Precaution Against Riot
Saturday will be noted in Aberdare for the Tact that for the first time a detachment of cavalry was brought into the town. At half-past eight in the morning, a detachment of the 14th Hussars, consisting of 22 men and two sergeants, under the command of Capt. R. M. Richardson, from Manchester, arrived in Aberdare, and, shortly afterwards, marched down to Aberaman House (the late residence of Sir George Elliot), where they are billeted. At 2.30 p.m. a detachment of the Devonshire Regiment, numbering 50, arrived at Aberaman, and, at 9 o’clock, two other detachments, of 50 each, of the Bedfordshire Regiment Arrived, one at Mountain Ash and the other at Aberdare. Some degree of indignation is felt in the town at the action of the coal owners in bringing the military here, but most of the older and steadier colliers with whom our correspondent conversed, as well as the tradespeople, are agreed that considering the lawlessness exhibited by some of the strikers where they are unable to get workmen to leave work, the action of the owners is possibly the wisest course after all. While many, urge that the presence of the military will tend to irritate the people, it is argued that the knowledge that the military is in readiness will act as a healthy deterrent to any who might be disposed to break the law. Ample provision was made during the day to cope with any disturbance that might occur. Mr R. H. Rhys, J.P., and Dr Evan Jones, J.P., during the afternoon swore in some 50 to 40 special constables, who were stationed around the town.
At Aberaman Sir D. Davies, J.P., was also in readiness, should the military be called out, to accompany them in order, if it was absolutely necessary, to read the Riot Act. This, however, fortunately, was riot necessary, and the day passed without the slightest disturbance. Another incident that marked Saturday was the fact that the members of the Aberdare, Merthyr, and Dowlais Association of Miners in the valley, through their elected representatives have passed a unanimous resolution condemning in unmeasured terms the action of the strikers as illegal and irregular.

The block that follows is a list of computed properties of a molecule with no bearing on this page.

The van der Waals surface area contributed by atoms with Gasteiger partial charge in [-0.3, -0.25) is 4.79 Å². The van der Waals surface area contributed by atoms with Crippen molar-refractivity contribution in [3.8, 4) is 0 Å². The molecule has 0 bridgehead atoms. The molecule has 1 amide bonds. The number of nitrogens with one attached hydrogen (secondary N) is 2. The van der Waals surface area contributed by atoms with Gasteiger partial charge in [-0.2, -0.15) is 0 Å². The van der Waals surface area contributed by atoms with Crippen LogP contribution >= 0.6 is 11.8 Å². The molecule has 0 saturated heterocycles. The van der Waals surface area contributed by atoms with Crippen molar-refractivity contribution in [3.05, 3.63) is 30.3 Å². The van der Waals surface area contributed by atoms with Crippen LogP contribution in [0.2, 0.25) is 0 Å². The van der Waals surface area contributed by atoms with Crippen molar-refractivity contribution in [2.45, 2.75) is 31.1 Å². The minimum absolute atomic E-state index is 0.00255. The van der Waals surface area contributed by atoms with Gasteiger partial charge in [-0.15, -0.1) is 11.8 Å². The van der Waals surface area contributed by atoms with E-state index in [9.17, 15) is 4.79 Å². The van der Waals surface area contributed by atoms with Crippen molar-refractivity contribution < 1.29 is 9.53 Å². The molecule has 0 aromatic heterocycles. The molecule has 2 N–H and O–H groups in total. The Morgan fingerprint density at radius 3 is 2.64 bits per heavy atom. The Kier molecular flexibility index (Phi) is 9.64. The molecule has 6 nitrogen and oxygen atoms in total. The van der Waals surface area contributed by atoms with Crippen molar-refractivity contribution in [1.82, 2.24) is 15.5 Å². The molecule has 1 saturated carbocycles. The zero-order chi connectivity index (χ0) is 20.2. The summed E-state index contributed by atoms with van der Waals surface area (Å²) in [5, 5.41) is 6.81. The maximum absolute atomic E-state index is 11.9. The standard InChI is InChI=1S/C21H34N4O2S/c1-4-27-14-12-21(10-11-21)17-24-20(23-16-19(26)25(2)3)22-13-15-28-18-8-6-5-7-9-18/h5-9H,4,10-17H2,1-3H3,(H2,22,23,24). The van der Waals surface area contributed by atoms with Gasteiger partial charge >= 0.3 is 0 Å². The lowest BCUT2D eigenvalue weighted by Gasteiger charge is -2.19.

This, it is believed, will put an end to the strike as far as the whole of the Aberdare Valley is concerned, except at Aberaman, Treaman, and Fforchaman Colliery. The result of the ballot will be to give an overwhelming majority in favour of resuming work tomorrow.
Midnight Disturbance at Aberaman
A Revolver Fired at Police
The arrest of the Assailant
Our Aberdare correspondent, telegraphing this morning, says: Shortly after midnight, a crowd of 300 or 400 strikers met at Aberaman, declaring their intention to march down and attend the mass meeting in Pontypridd. The Mountain Ash police were apprised of the fact, and when the processionists arrived there they were ordered to return. This evoked loud expressions of disapproval, but eventually, the mob started on the return journey followed by the constables. In a short time, a halt was made, some of the men refusing- to proceed. During the disturbance which followed one of the crowd fired point-blank at the police. Luckily, the bullet did not strike anyone, but the constable succeeded in capturing the assailant with the revolver in his hand.